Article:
Mark Ritson: Tactics without strategy is dumbing down our discipline
If marketers want to be taken seriously they must end their preoccupation with tactics and tools and focus on their strategy, devised by thoroughly researching, segmenting and targeting their market.
There is no easy way to start this week’s column without sounding like a wanker, but I am genuinely worried about the state of our discipline. We’ve never been regarded as the most strategic part of the organisation but in the last few years marketing seems to be devolving into a base tactical pursuit devoid of strategic thinking.
To understand my point, you have to realise the distinction between strategy and tactics. Marketing strategy is where we play and how we win in the market. Tactics are how we then deliver on the strategy and execute for success. In traditional military strategy, the generals of old would gather, survey the battlefield in depth, review the enemy’s forces and then decide exactly where to attack, at what time and with which forces. Strategy agreed, the orders would be sent down to the various battalions who then concerned themselves with the tactical business of executing their respective objectives. A troop charged with taking a hill, for example, might deploy its archers and then send in the infantry to finish off the enemy.
In the traditional world of marketing we follow a similar systematic process. First we build a map of the market from research in the form of a decent segmentation. From there we can decide which segments to go after and how to position our brand for optimum success. Finally we devise clear strategic objectives for each target segment specifying the goal we will achieve. Only then – with clarity on who, what and when – do we start to think about tactical execution and which specific tools we might apply.
But that last paragraph now describes an approach in apparent decay. The last decade has seen marketing deluged with a sea of new tools and techniques. The concept of real-time rather than long-term planning has added fuel to the fire. Finally, a new breed of marketer who prefaces their title with the tactical term ‘digital’ has inundated our discipline with under-trained, overly tactical managers who have already selected their mode of execution long before any research or strategy has been even countenanced. They already have their crossbow drawn with no clue where, who or what they are attacking.
Over on the other side of town, Marketing magazine – the long standing rival of Marketing Week – has just been retired and subsumed into a tactical title called Campaign. The editorial team behind the move talk about “creativity”, a “new breed” and “breaking down silos”. But if the exit plan is to move from silos to a giant tactical ghetto where does that leave our discipline?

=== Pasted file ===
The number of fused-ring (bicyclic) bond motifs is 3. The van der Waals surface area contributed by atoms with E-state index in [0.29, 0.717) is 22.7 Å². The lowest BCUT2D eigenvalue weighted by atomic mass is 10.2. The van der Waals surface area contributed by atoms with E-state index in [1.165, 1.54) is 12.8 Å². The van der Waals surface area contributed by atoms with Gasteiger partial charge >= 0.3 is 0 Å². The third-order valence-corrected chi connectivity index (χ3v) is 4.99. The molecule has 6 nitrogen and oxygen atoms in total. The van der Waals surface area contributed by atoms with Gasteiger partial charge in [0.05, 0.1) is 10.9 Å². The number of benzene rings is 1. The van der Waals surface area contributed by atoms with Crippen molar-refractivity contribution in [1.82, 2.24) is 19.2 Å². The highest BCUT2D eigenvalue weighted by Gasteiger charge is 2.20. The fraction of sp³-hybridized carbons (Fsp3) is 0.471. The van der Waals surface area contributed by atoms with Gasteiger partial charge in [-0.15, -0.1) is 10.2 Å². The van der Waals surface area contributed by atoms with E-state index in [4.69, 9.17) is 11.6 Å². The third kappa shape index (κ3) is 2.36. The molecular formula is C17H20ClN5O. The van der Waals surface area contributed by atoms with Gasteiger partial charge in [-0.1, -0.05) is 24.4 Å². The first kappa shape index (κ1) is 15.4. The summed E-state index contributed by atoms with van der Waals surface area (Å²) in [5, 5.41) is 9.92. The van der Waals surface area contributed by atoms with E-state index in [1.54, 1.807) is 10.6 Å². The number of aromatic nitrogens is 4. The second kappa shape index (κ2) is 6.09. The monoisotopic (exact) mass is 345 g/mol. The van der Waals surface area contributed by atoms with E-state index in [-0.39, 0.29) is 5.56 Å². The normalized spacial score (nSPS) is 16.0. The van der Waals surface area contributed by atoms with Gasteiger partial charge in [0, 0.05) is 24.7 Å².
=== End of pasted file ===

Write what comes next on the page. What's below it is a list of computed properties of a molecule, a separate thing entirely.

There used to be a section in every marketing and retail magazine that featured hundreds of promotional gifts and freebies. Golf balls, frisbees and branded pens – you know the kind of thing. There is a very real danger that Campaign and then the rest of British marketing goes this way over the next few years. All this talk of social media platforms, virtual reality and 3D fucking printing is missing the point – the strategic point – of marketing. Our discipline must be founded on understanding consumers and then coming up with the strategy that helps our organisation win in the market. All the tactical mish-mash and creative hoo-haa that follows is an important part of the marketing plan, but it’s not the starting point and it’s certainly not the most important bit.
A general manager at a client I advise recently asked me to chat with a marketing manager about his 2016-17 marketing plan. The GM was worried it was all “bells and whistles”. Sure enough when we went through the plan there was a surfeit of digital tactics for the year ahead but when I asked him about his targeting, positioning and objectives the look on his face astonished me. It wasn’t that he was unsure of his answer, it was his abject confusion that such questions were even appropriate any more. I used to battle against the executives from finance and accounting who sneeringly referred to marketing as the “colouring-in department”. As time goes on I fear they might have a point.